The LPN to RN bridge program is the bridge to professional opportunity. It is designed to fill the gap between educational requirements of LPNs and RNs. This program provides you with the opportunity to advance your education and advance in the nursing field with an RN certification. The LPN to RN bridge curriculum is structured to provide a thorough understanding of professional nursing practice, patient care methods, nursing science and nursing theory. It also prepares students to take the state NCLEX licensure exam for an RN. According to the Nurse Journal, the LPN to RN bridge programs are also ideal as a stepping stone for those who want to further pursue a BSN or MSN.
Admissions and Curriculum for LPN to RN Bridge Programs
Although each school has different requirements for admissions into an LPN to RN bridge program, many require an unencumbered LPN license and a preadmission test like the Test of Essential Academic Skills (TEAS). The admission tests are for the purpose of measuring basic essential skills in academic areas, such as science, mathematics, reading and language. Other requirements may include a GPA of at least 2.5, two years of active practice as an LPN, completion of pre-requisite courses and letters of recommendation.
Depending on the school, bridge programs can take anywhere from one year to a year and a half to complete. The LPN to RN bridge program can be taken online or in a traditional classroom setting. The curriculum includes lecture, labs and field experience. Like any other medical-allied field, not all the requirements can be met online. Typically, online programs have relationships with local medical healthcare organizations to arrange for required praticums. During practicums, aspiring RNs gain hands-on experience under the supervision of a qualified professional. Common courses in an LPN to RN bridge program include:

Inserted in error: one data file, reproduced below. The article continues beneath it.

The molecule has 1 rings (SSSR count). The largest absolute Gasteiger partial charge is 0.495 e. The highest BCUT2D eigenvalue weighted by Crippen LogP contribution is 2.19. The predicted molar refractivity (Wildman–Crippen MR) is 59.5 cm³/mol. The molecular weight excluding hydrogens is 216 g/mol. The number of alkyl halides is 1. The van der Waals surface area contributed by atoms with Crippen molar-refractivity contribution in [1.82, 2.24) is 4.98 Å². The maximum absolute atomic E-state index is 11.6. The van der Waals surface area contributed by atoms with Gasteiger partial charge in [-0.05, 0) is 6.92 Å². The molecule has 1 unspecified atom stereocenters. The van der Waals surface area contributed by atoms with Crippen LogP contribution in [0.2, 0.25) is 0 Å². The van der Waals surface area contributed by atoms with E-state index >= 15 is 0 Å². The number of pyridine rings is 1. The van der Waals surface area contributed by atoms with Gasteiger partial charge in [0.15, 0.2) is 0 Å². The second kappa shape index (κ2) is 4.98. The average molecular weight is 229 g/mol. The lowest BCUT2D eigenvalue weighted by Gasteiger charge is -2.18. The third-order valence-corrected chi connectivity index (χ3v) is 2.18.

- Patient Management
- Pediatric Nursing
- Clinical Nursing
Whatever school you sign up for, it’s important to ensure that its LPN to RN bridge program has accreditation from a recognized body, such as the Commission on Collegiate Nursing Education, U.S. Department of Education or the New England Association of Schools and Colleges. This will make your degree fully recognized by future healthcare employers.
Job Role, Salary and Job Outlook for RNs
On a whole, RNs are more involved in treating patients than LPNs. RNs can specialize in certain types of work and treatment at specialty facilities, while LPNs provide the same type of care to patients in any setting. According to the Bureau of Labor Statistics (BLS), RNs earn an average of $62,000, while LPNs earn only $39,000. The BLS also projects a job growth rate of 22 percent through 2018 for RNs. Nursing is one of the fastest growing job fields in the medical domain, and RNs are in demand on a national level.
With a healthy salary and positive job growth, it’s never been a better time to sign for an LPN to RN bridge program. It’s the surefire way to transition into a better paid career.